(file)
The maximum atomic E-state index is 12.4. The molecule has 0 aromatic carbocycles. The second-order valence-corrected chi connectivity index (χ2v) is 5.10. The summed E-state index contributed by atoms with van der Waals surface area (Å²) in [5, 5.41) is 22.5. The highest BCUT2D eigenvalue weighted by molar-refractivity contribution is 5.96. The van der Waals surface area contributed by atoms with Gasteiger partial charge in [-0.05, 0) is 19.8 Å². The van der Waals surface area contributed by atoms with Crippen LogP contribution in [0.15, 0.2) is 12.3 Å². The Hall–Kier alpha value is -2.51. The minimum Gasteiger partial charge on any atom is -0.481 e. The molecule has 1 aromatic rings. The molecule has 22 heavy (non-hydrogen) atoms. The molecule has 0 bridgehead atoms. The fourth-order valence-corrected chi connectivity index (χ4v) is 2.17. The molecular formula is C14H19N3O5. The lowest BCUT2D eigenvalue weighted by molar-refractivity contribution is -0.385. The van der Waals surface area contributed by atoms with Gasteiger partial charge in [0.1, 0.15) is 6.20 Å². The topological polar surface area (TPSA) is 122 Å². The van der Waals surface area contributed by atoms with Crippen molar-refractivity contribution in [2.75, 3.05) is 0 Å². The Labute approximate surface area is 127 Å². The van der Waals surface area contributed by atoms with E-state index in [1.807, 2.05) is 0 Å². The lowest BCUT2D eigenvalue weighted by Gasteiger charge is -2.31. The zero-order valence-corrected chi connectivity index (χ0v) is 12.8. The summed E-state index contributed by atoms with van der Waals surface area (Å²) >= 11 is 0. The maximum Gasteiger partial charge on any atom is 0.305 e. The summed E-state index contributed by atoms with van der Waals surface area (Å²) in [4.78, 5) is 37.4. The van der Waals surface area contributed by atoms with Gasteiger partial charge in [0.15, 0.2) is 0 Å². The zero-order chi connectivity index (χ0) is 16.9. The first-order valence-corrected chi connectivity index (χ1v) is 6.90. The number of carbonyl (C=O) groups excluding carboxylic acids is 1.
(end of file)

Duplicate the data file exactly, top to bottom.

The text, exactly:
The maximum atomic E-state index is 12.4. The molecule has 0 aromatic carbocycles. The second-order valence-corrected chi connectivity index (χ2v) is 5.10. The summed E-state index contributed by atoms with van der Waals surface area (Å²) in [5, 5.41) is 22.5. The highest BCUT2D eigenvalue weighted by molar-refractivity contribution is 5.96. The van der Waals surface area contributed by atoms with Gasteiger partial charge in [-0.05, 0) is 19.8 Å². The van der Waals surface area contributed by atoms with Crippen LogP contribution in [0.15, 0.2) is 12.3 Å². The Hall–Kier alpha value is -2.51. The minimum Gasteiger partial charge on any atom is -0.481 e. The molecule has 1 aromatic rings. The molecule has 22 heavy (non-hydrogen) atoms. The molecule has 0 bridgehead atoms. The fourth-order valence-corrected chi connectivity index (χ4v) is 2.17. The molecular formula is C14H19N3O5. The lowest BCUT2D eigenvalue weighted by molar-refractivity contribution is -0.385. The van der Waals surface area contributed by atoms with Gasteiger partial charge in [0.1, 0.15) is 6.20 Å². The topological polar surface area (TPSA) is 122 Å². The van der Waals surface area contributed by atoms with Crippen molar-refractivity contribution in [2.75, 3.05) is 0 Å². The Labute approximate surface area is 127 Å². The van der Waals surface area contributed by atoms with E-state index in [1.807, 2.05) is 0 Å². The lowest BCUT2D eigenvalue weighted by Gasteiger charge is -2.31. The zero-order valence-corrected chi connectivity index (χ0v) is 12.8. The summed E-state index contributed by atoms with van der Waals surface area (Å²) >= 11 is 0. The maximum Gasteiger partial charge on any atom is 0.305 e. The summed E-state index contributed by atoms with van der Waals surface area (Å²) in [4.78, 5) is 37.4. The van der Waals surface area contributed by atoms with Gasteiger partial charge in [0.15, 0.2) is 0 Å². The zero-order chi connectivity index (χ0) is 16.9. The first-order valence-corrected chi connectivity index (χ1v) is 6.90. The number of carbonyl (C=O) groups excluding carboxylic acids is 1.